Not exactly custom rifles. Much guns were contract guns. A company like American Fur Ect would contract with makers to turn out rifles. And makers made spec guns to have in the shop for a buyer. The US government until 1821 bought rifles to trade to Indians. Many of these fell in to the hands of private trades who sold to whites or Indians.
There were a lot of makers making smoothies for trade or for at home use, and England France and Belgium makers were exporting guns to America. And England did make rifles for the American trade, though mostly they were shipping locks and barrels
So you couldn’t find a shop with a thousand guns behind the counter one could get a pre made rifle and have several to choose from.
 

Loyalist Dave

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Has anyone ever researched how much people earned in the 1790s? I'm thinking wages for laborers in the citjes and income from farming where an hourly or daily wage wouldn't have been earned.

I've been reading up on the 1792 contract rifles made for the US government in Lancaster. They cost $12. They are considered to be just like the basic low cost hunting rifles of the day.. How many hours would a tradesman have to put in to afford such a basic gun? What portion of farm income would $12 be?

I've tried some online research but so far haven't found a good answer.
Mark Baker's Sons of a Trackless Forest documents that hunters in the 1760's were making four dollars (Spanish or New York currency) a month, and that a rifle cost about two months wages. A farmer, or a laborer not as skilled nor as specialized as a hunter brought in perhaps half that. A "fusil neat" (smoothbore) was less than one English pound, and I roughly figured out that it was perhaps two weeks wages, not two months.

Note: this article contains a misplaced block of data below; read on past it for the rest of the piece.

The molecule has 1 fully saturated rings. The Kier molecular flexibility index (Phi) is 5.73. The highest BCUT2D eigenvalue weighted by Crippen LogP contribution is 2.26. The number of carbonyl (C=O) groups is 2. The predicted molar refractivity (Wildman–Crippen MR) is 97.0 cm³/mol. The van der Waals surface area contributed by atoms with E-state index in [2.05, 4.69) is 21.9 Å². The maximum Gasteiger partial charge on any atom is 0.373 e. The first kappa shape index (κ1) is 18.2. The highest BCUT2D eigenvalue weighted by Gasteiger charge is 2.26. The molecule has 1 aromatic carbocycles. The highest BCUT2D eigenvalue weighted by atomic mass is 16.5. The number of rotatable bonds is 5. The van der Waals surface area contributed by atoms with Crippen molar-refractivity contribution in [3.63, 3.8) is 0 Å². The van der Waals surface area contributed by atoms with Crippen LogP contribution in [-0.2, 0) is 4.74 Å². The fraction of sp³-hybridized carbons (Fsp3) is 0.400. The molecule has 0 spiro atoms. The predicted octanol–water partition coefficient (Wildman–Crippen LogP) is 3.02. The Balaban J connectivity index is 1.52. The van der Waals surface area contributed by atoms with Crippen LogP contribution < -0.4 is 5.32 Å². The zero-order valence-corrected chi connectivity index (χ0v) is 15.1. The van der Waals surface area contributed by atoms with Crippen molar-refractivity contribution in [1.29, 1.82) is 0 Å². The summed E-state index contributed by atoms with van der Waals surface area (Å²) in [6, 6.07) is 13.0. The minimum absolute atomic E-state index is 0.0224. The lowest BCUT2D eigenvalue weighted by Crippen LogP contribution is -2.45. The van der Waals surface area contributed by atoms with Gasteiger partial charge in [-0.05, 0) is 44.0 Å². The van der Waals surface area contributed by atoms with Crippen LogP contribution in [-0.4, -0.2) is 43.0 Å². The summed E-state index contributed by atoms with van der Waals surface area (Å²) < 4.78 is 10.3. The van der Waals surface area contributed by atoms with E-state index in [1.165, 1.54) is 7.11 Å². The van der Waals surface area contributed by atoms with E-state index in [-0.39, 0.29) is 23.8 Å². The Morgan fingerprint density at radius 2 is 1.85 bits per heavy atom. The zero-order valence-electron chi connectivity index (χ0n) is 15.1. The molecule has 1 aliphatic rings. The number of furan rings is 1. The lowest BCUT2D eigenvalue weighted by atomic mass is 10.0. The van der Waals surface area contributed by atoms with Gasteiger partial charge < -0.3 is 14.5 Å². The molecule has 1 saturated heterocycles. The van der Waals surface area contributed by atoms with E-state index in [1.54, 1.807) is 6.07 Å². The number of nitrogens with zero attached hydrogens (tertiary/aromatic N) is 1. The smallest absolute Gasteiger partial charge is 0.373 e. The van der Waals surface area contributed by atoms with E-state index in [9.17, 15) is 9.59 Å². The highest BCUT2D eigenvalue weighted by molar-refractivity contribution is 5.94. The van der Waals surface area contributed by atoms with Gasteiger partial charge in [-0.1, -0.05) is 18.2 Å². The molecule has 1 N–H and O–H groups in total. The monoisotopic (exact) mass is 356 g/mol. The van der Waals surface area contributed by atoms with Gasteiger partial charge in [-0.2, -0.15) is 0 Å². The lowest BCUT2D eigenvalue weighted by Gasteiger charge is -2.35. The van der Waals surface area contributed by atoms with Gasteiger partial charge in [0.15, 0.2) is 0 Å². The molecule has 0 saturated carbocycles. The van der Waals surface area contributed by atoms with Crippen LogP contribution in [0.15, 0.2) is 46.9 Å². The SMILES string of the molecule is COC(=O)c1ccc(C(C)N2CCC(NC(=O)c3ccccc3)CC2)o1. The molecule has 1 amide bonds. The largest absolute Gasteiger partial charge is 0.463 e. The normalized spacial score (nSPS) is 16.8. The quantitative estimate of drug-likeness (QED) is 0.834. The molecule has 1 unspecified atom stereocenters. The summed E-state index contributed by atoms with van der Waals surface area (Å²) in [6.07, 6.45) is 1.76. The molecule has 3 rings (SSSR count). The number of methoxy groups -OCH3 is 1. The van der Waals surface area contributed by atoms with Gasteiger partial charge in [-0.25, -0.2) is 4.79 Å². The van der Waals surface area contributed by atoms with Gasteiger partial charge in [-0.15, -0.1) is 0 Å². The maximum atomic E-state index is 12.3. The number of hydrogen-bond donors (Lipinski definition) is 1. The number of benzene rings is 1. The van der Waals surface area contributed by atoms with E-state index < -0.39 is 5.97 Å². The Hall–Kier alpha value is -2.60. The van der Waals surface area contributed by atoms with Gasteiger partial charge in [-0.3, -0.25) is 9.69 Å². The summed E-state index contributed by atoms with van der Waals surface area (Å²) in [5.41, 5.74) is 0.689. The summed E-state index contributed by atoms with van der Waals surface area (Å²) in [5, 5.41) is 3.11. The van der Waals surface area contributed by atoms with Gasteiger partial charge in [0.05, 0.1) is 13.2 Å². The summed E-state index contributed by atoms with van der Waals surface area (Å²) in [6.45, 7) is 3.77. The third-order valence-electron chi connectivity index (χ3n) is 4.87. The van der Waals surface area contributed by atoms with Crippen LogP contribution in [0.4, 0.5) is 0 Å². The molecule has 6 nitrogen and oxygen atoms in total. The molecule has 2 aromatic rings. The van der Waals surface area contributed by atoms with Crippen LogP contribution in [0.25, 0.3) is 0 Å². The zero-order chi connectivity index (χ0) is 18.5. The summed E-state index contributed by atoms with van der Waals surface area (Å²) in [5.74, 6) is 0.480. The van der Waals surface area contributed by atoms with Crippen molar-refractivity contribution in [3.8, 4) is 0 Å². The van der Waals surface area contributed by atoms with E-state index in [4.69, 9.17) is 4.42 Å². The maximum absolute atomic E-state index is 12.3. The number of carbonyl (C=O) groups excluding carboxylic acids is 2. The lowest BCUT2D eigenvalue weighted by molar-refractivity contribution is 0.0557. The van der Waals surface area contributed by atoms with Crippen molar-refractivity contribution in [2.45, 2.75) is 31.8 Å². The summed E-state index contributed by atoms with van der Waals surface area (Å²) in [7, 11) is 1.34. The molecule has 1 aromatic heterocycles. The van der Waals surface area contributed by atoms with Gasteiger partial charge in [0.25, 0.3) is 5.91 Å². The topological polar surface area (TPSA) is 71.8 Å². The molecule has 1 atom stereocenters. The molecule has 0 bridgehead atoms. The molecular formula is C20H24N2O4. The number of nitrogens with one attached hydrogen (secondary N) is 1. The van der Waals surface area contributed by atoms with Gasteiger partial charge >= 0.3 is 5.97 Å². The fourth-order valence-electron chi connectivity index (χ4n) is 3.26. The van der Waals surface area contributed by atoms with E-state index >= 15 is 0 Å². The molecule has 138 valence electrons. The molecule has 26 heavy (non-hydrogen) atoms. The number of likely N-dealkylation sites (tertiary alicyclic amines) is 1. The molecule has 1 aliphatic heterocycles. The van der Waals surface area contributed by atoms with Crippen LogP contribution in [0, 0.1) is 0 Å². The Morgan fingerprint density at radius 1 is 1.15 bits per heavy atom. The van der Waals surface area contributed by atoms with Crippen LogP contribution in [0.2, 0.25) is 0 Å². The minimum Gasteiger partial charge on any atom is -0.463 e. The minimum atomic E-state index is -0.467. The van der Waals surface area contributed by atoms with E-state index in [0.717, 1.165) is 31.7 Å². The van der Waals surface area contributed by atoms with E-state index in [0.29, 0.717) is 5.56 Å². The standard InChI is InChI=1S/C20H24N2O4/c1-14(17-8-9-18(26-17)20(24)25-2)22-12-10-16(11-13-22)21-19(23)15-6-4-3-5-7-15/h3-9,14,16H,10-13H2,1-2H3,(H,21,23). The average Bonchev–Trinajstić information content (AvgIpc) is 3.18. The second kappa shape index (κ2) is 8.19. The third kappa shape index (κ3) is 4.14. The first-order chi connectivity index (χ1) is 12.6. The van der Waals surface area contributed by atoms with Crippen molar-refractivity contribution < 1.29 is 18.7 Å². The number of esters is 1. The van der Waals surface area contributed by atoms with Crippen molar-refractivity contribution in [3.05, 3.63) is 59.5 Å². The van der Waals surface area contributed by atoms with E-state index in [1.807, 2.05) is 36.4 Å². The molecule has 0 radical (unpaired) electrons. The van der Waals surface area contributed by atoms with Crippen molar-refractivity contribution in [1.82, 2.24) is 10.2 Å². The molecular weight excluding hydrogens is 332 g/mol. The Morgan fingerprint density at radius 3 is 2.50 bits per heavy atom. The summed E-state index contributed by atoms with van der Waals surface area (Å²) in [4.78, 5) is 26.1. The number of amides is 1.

So 30 years later the average monthly wage for a hunter could be 6 American dollars a month.

LD
 

Carbon 6

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The colonies of the late 18th century were considered to be one of the wealthiest and prosperous places on earth. The downside was that wealth and prosperity drew poor people in droves.
 

tenngun

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Mark Baker's Sons of a Trackless Forest documents that hunters in the 1760's were making four dollars (Spanish or New York currency) a month, and that a rifle cost about two months wages. A farmer, or a laborer not as skilled nor as specialized as a hunter brought in perhaps half that. A "fusil neat" (smoothbore) was less than one English pound, and I roughly figured out that it was perhaps two weeks wages, not two months.

So 30 years later the average monthly wage for a hunter could be 6 American dollars a month.

LD
There was a dearth of money in the colonies and in federal America. When the revolution started taxes were still often paid in kind.
as I recall Boone once paid an ox for a rifle and two horns, but at this time can’t recall where I read that.
 

Loyalist Dave

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There was a dearth of money in the colonies and in federal America. When the revolution started taxes were still often paid in kind.
as I recall Boone once paid an ox for a rifle and two horns, but at this time can’t recall where I read that.
Well I'm not sure about that....,

There may have been a shortage of standardized currency, but they were regularly changing back and forth between Spanish dollars and "pieces of eight", British Pounds/shillings/pence, New York Currency, and Dutch gilders in coins. I don't know why the coinage would've dried up if George Morgan paid David Deverbaugh 100 Silver Spanish Dollars as a prize in a shooting match in the 1760's.

Paper currency, was a bit different, for example Maryland used "tobacco notes"...

LD
 

tenngun

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They used all sorts of coin because England was stingy with British coins. Modern economic theory was in its infancy but they knew control the money control the colony